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Yum, Yum, Yum: It's Food Power for the Tum!

July 13, 2006
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There were delighted exclamations of recognition and nostalgia, as visitors to a recent preview event began exploring the National Museum of America Jewish History's delicious "Forshpeis!" exhibit. And let's not forget that "Forshpeis" translates from Yiddish to "appetizer," which is precisely what the museum is offering.

Of the 10,000 artifacts that comprise the Peter H. Schweitzer collection, the museum is displaying a sampling related to food. The New York rabbi, who began collecting Jewish Americana as a youngster, donated the entire collection to the museum last year. Schweitzer, the leader of the City Congregation for Humanistic Judaism in New York, focused his collecting passion on objects that defined the daily life of Jews of the past three centuries.

"These objects," he said at the preview, "have now found a wonderful home. It's very exciting and gratifying to see them here."

The choice of food-related artifacts for this "spotlight" exhibit was a natural.

"Food remains with us, even after so many other cultural and social touchstones have gone," explained Gwen Goodman, executive director and CEO of the museum, citing the rarity of the collection of food-related objects and their power to connect people to a collective past.

That connection was palpable, and was explored by keynote speaker and author Dr. Jenna Weissman Joselit, a Jewish-studies professor at Princeton University. Joselit offered insights into the place of food in Jewish culture.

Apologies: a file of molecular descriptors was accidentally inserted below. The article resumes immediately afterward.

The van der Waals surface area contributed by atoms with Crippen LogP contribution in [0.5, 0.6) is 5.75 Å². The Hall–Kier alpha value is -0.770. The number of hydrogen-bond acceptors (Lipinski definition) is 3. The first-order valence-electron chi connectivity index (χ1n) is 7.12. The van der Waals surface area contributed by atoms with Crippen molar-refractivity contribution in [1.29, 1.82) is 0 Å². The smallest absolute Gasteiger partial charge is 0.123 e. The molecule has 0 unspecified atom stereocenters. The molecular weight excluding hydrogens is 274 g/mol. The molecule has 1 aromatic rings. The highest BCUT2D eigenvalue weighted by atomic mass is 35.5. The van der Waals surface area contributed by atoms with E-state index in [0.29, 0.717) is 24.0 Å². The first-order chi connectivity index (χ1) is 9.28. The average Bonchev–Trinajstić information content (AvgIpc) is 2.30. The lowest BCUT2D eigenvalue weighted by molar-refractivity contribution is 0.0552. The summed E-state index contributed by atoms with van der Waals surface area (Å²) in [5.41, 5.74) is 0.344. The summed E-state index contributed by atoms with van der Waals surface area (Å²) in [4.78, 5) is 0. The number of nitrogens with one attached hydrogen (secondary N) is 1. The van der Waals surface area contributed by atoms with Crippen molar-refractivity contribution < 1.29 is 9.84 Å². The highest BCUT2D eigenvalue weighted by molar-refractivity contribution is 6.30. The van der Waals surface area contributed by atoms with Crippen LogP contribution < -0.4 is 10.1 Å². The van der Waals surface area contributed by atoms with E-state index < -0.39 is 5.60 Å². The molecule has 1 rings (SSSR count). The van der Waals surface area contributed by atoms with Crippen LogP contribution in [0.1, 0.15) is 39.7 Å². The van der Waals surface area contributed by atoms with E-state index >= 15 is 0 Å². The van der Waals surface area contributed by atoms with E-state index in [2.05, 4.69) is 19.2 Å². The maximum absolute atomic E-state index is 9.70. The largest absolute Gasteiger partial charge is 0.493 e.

"Without efforts to sustain our culinary history, we lose a vital aspect of who we are," stated Joselit, who's worked with Schweitzer for the past 15 years. Using gefilte fish as an example of the tug of tradition -- characterized by painstakingly making it at home -- to the pull of convenience -- buying it in jars -- Joselit emphasized that as American Jews moved into the cultural mainstream, they both maintained and altered their culinary traditions.

From the emergence of delicatessen food as iconic to the mass production of matzah in boxes, this synthesis of past and present has indelibly characterized Jewish culinary life, noted the speaker. "The small but powerful issues of daily life, including what we eat and ate, are powerful symbols of where we are in the world," she said.

Have a Spritz!
As guests wandered the gallery space where food-related items are artfully displayed, there were excited clusters looking at blue and green glass seltzer bottles, ads for kosher wine and, yes, kosher Coca-Cola -- the first soft drink company to receive that designation in 1935. There was even a decades-old calendar of planned meals from a baking-powder company, recommending a hearty midday meal complete with herring, chicken soup, roast beef, spinach, prunes and tea.

The exhibit contains a basic recipe for schmaltz (rendered chicken fat), as well as the classic Molly Goldberg Jewish Cookbook, against a backdrop of a replicated, mid-20th-century kitchen, complete with shiny Formica table and chairs, contributed by Joan and Bernie Zolot of Biltwell Furniture.

The humble signs, tins, posters, menus and sections devoted to Passover seders, and Bar and Bat Mitzvah celebrations, that comprise the Forshpeis exhibit take on new significance within the context of American cultural history -- and personal histories, too.

"Each of us has food memories," said Gwen Goodman, who is delighted that her own son, Greg, has recreated his grandmother's kamishbrot recipe in his 21st-century home.

"Those memories are so powerful, and so uniting," continued Goodman. "That's what we hope this exhibit will remind all who see it."

And, yes, you will probably leave hungry!

The "Forshpeis!" exhibit shows at the National Museum of American Jewish History for an open-ended stay.

For more information, call 215-923-3811.

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